The group said on Thursday the slide was due to a weaker Swedish currency.
Sales in the December-February quarter rose 18 percent from the same quarter a year ago to 23.3 billion kronor but the net profit was affected by the krona’s devaluation, it said.
From September to early March, the krona lost around 23 percent of its value against the euro and 42 percent against the dollar, as investors sought safe haven from the global economic crisis in bigger currencies. The krona has in recent weeks regained some ground.
“The profit decrease is related to the … currency effects,” H&M, which has significant buying operations in Asia in dollars, said in a statement.
The company explained that its contracts with subsidiaries were hedged on an ongoing basis to the krona four to six months ahead.
“Most of the subsidiaries’ currencies have strengthened in relation to the krona during the first quarter,” it said.
“As a consequence of the hedging, the company has not been able to benefit from the positive effect of slightly more than 500 million kronor which would otherwise have arisen in the gross profit,” it added.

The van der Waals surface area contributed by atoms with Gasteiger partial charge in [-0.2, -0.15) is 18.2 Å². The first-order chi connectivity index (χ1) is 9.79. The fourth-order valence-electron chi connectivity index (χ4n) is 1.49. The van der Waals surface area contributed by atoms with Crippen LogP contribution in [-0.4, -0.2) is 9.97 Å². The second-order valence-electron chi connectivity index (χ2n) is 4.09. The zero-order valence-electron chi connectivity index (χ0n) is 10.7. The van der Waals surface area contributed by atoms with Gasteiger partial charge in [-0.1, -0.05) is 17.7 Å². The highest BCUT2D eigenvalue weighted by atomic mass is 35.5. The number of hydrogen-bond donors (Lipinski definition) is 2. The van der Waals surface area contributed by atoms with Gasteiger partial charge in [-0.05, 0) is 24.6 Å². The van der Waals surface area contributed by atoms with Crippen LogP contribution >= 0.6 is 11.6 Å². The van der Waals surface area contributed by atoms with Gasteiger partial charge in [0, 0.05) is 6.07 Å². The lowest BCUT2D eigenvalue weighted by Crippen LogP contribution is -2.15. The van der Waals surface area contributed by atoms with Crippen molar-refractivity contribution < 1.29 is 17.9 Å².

This had a negative impact of 2.2 percentage points on the gross margin, while the strengthening of the purchasing currencies, primarily the dollar, impacted it by around 2.0 points, the company said.
H&M’s share price shed 5.03 percent to 311.50 kronor on the Stockholm exchange on the news, in an overall market down by 1.10 percent.
Analysts had expected a stronger net profit of 2.95 billion kronor, though sales came in a pinch higher than the 23.01 billion expected in a survey done by Dow Jones Newswires.
“The results are weaker than expected and this is due to currency effects, if we look at the gross margin,” Evli Bank analyst Anders Wiklund told AFP.
At the operating level, earnings dropped 11.4 percent to 3.36 billion kronor, and margins fell from 59.6 percent a year earlier to 56.6 percent.
“The gross margin has been negatively affected by currency effects. Excluding these effects it would have been 60.8 percent,” the company said.
H&M, the world’s second-biggest clothing retailer behind Spanish group Inditex which owns the Zara chain, was however optimistic about the future.
“H&M remains positive towards the future expansion and the company’s business opportunities,” it said.
It said it planned to open 74 new stores in the second quarter, compared to 48 during the same quarter last year.
“Most of the stores are planned for Germany, France, the UK, Italy, Switzerland and Spain,” it added.
At the same time it will close seven stores, up from four a year ago.
H&M has for several years pursued an aggressive global expansion and opened 13 new stores in the first quarter, up from 11 a year ago, and closed three.
“The openings of the first two stores in Moscow, Russia, were very successful with a great interest from customers and media. Sales for the first two stores surpassed the company’s expectations,” it said.
In total, H&M had 1,748 stores at the end of February, compared to 1,529 last year.